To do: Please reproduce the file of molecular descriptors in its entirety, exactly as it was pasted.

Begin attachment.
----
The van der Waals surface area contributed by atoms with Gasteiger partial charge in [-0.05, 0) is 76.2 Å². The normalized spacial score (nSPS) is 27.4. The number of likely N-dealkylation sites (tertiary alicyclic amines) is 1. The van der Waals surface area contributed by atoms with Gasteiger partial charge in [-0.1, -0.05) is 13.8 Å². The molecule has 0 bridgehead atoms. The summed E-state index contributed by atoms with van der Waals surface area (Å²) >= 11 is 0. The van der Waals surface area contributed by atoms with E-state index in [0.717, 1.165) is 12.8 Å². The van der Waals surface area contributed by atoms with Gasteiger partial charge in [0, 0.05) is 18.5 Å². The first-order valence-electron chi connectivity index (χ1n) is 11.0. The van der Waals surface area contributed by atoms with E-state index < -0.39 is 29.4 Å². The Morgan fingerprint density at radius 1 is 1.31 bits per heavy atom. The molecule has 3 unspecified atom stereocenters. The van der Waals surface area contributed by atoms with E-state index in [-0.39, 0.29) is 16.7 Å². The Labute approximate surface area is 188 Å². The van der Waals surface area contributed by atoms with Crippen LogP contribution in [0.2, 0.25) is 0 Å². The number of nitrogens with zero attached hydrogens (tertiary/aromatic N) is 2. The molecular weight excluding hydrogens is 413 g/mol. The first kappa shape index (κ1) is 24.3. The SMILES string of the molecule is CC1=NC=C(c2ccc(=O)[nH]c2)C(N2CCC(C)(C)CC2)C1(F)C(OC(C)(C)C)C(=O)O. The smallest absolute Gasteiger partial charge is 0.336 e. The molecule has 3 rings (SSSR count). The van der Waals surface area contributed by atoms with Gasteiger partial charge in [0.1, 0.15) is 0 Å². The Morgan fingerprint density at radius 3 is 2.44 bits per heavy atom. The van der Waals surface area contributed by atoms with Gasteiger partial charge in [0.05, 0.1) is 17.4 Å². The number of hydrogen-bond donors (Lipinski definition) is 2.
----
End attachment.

The van der Waals surface area contributed by atoms with Gasteiger partial charge in [-0.05, 0) is 76.2 Å². The normalized spacial score (nSPS) is 27.4. The number of likely N-dealkylation sites (tertiary alicyclic amines) is 1. The van der Waals surface area contributed by atoms with Gasteiger partial charge in [-0.1, -0.05) is 13.8 Å². The molecule has 0 bridgehead atoms. The summed E-state index contributed by atoms with van der Waals surface area (Å²) >= 11 is 0. The van der Waals surface area contributed by atoms with E-state index in [0.717, 1.165) is 12.8 Å². The van der Waals surface area contributed by atoms with Gasteiger partial charge in [0, 0.05) is 18.5 Å². The first-order valence-electron chi connectivity index (χ1n) is 11.0. The van der Waals surface area contributed by atoms with E-state index < -0.39 is 29.4 Å². The Morgan fingerprint density at radius 1 is 1.31 bits per heavy atom. The molecule has 3 unspecified atom stereocenters. The van der Waals surface area contributed by atoms with E-state index in [-0.39, 0.29) is 16.7 Å². The Labute approximate surface area is 188 Å². The van der Waals surface area contributed by atoms with Crippen LogP contribution in [0.2, 0.25) is 0 Å². The number of nitrogens with zero attached hydrogens (tertiary/aromatic N) is 2. The molecular weight excluding hydrogens is 413 g/mol. The first kappa shape index (κ1) is 24.3. The SMILES string of the molecule is CC1=NC=C(c2ccc(=O)[nH]c2)C(N2CCC(C)(C)CC2)C1(F)C(OC(C)(C)C)C(=O)O. The smallest absolute Gasteiger partial charge is 0.336 e. The molecule has 3 rings (SSSR count). The van der Waals surface area contributed by atoms with Gasteiger partial charge in [0.1, 0.15) is 0 Å². The Morgan fingerprint density at radius 3 is 2.44 bits per heavy atom. The van der Waals surface area contributed by atoms with Gasteiger partial charge in [0.05, 0.1) is 17.4 Å². The number of hydrogen-bond donors (Lipinski definition) is 2.